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An investigation published today by nonprofit investigative newsroom The Markup proves what many Detroiters have complained about for years: internet companies serving the city offer poor service for comparably high prices.
Reporters Leon Yin and Aaron Sankin gathered and analyzed nearly 1 million internet offers from AT&T, CenturyLink, Verizon and EarthLink in 38 cities across America, including Detroit. All four companies routinely offered faster internet in some neighborhoods, while charging the same price for connections below 25 Mbps in other areas, a speed the Federal Communications Commission says is so slow it does not qualify as broadband service.
The providers offered the faster internet speeds to neighborhoods that were whiter than those stuck paying the same amount for slower internet.
In Detroit, almost 40% of internet offers The Markup reviewed were for slow speeds below 25 Mbps. Only 14% of offers were for speeds above 200 Mbps, or “blazing fast” speeds.
“I’m happy these findings are out there,” Joshua Edmonds, Director of Digital Inclusion for the City of Detroit told Outlier. “Now we can empirically prove what some people have dismissed as subjective for quite some time. Detroiters don’t have the internet they deserve.”
Years ago, internet providers used to offer cheaper prices for slower internet speeds. That practice has largely disappeared as providers adopted “tier flattening,” policies, where customers pay the same price for service regardless of speed. The Markup investigation only included wirelined internet service providers, not 5G or satellite providers, that used tier flattening.
This practice doesn’t allow Detroiters to pay more for faster or more reliable internet speeds and doesn’t keep Detroiters who already pay high prices from being stuck with slow and unreliable service.
“When you understand how internet prices are billed then people should start getting angry,” said Edmonds.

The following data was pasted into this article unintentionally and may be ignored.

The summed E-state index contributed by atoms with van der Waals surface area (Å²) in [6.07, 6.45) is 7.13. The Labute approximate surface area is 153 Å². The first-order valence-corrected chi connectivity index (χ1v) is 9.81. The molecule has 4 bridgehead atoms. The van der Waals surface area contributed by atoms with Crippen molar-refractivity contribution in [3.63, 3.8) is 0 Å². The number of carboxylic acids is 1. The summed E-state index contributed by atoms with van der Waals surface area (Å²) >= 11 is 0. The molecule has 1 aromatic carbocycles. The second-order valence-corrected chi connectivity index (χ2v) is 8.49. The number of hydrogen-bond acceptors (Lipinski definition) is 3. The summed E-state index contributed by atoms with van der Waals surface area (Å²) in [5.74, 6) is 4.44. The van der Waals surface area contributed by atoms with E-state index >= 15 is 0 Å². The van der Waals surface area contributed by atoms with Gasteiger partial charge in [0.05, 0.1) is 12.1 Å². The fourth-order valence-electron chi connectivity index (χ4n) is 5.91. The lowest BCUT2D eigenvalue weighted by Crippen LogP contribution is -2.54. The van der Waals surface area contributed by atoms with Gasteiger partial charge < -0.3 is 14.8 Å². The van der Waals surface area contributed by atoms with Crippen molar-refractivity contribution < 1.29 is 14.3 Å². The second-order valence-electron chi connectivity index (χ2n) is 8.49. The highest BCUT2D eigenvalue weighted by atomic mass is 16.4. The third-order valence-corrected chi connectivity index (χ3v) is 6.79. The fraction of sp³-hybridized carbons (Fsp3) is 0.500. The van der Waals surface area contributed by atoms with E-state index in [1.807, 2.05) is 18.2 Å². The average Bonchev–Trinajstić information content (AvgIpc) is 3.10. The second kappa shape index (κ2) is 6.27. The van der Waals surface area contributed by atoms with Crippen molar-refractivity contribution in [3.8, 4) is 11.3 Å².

The providers examined in The Markup investigation all pushed back against its findings. AT&T spokesperson Jim Greer said, “Any suggestion that we discriminate in providing internet access is blatantly wrong,” without mentioning how the investigation was flawed.
Detroiters can use The Markup’s methods to investigate whether internet providers are offering faster service for the same price in other neighborhoods. The Markup used a method developed by Princeton University researchers to analyze the price and speed of internet offers. Using the lookup tools on internet companies’ own websites it is possible to find and compare available plans for specific addresses. The Michigan Public Service Commission also has resources for residents interested in quickly and easily testing their own internet speed.
Yin said Comcast, one of Detroit’s most ubiquitous internet providers, does not use tier flattening and was therefore not included in the investigation. But he stopped short of reassuring Detroiters using that service that they were being treated equitably by the company. “We don’t know if Comcast or other internet providers have disparities in where they offer the best deals and where they offer services that are unaffordable and unreliable,” he said.
The disparity in internet pricing and speeds between formerly redlined communities and other places is now clear, but reasons beyond the persistence of systemic racism for the continued inequity remain difficult to pin down.
The price of internet service is not regulated by the state or federal government so there is little transparency into the pricing decisions internet providers make. Unlike phone or cable television service, broadband service is not considered a utility.
The industry has said a lack of fiber internet is an issue, leaving them with broadband that is more expensive to maintain. The U.S. government is preparing to invest billions allocated through the recent bi-partisan infrastructure deal into faster internet service throughout the country.
As it stands now Americans pay more for slower internet than those in other advanced economies, slowing economic progress. In Detroit, unreliable internet has made it difficult for children to learn at home and for adults to work remotely.
The city of Detroit is using $45 million in federal funds from the American Rescue Plan Act to patch some of the gaps in service left in Detroit by private internet companies. Edmonds said these companies “are partners, but at the same time not good enough” at providing fast and reliable internet to Detroit.
About $11 million of the ARPA money will be spent to install publicly owned high speed fiber internet infrastructure in Hope Village, one of the neighborhoods featured in The Markup investigation. The hope is that this pilot program will be the building block for Detroiters to have more choice in and get more value from internet service providers.
There are other ways for Detroiters to work towards faster and more reliable internet, said Yin, who mentioned shopping around, contacting City Council, complaining to the FCC and complaining directly to internet providers as possible methods for increasing accountability on this issue. Locally, the Detroit Community Technology Project is running an equitable internet initiative to create and maintain wireless infrastructure that can be maintained and owned by community members.